On Thursday, the Travis County Commissioners Court convened a working group meeting to receive the findings of a feasibility study regarding the potential combination of a criminal justice/mental health diversion program with the Austin-Travis County Sobering Center. The county commissioned the study to ascertain whether saving costs on the diversion program by coupling it with existing county resources would be realistic and attainable.

Commissioners had directed the study in June, in response to public outcry over a proposed costly expansion of the women’s jail. Around the same time, commissioners additionally recommended that those charged with non-violent criminal trespassing be considered for a pilot study as one potential diversion population.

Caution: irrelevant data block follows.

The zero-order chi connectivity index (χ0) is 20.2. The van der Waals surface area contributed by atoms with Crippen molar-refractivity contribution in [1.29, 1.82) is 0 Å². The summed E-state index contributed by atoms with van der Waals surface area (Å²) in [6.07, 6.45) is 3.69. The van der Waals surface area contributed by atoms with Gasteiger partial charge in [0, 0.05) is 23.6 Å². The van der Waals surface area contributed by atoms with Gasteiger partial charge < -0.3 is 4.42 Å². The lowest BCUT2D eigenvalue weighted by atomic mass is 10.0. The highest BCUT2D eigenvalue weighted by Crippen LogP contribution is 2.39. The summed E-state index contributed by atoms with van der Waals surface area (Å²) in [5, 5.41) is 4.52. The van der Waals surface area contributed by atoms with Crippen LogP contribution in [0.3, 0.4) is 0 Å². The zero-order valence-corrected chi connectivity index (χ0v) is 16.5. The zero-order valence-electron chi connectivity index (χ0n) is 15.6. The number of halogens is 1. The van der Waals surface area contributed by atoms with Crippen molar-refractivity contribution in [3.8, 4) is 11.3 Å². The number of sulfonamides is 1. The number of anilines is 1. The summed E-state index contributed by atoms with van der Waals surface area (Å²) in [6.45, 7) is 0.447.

“This phase is intended to answer the question: Can we do this at the Sobering Center? Can we have a diversion project at the Sobering Center?” said Sherri Fleming, a county executive with Health and Human Services.

County employees corresponded with relevant stakeholders to evaluate the strengths and weaknesses of the possible joint diversion program. The stakeholders listed by Fleming were the board and staff members of the Sobering Center, as well as direct service providers.

The study, carried out by county HHS and Justice Planning, also examined and analyzed criminal trespass data at the direction of commissioners.

“The five main research initiatives are criminal justice trespass data analysis, criminal trespass affidavit, review, a survey on client needs with a criminal trespass charge, a data presentation and facilitated session with the Sobering Center’s board and staff, and a focus group with providers,” Fleming explained to commissioners.

Roughly half of those booked for criminal trespassing in 2020 received mental health services during their time, according to the findings. Additionally, the study found that criminal trespass charges have increased (1,439 in 2020), despite a decrease in the overall number of bookings.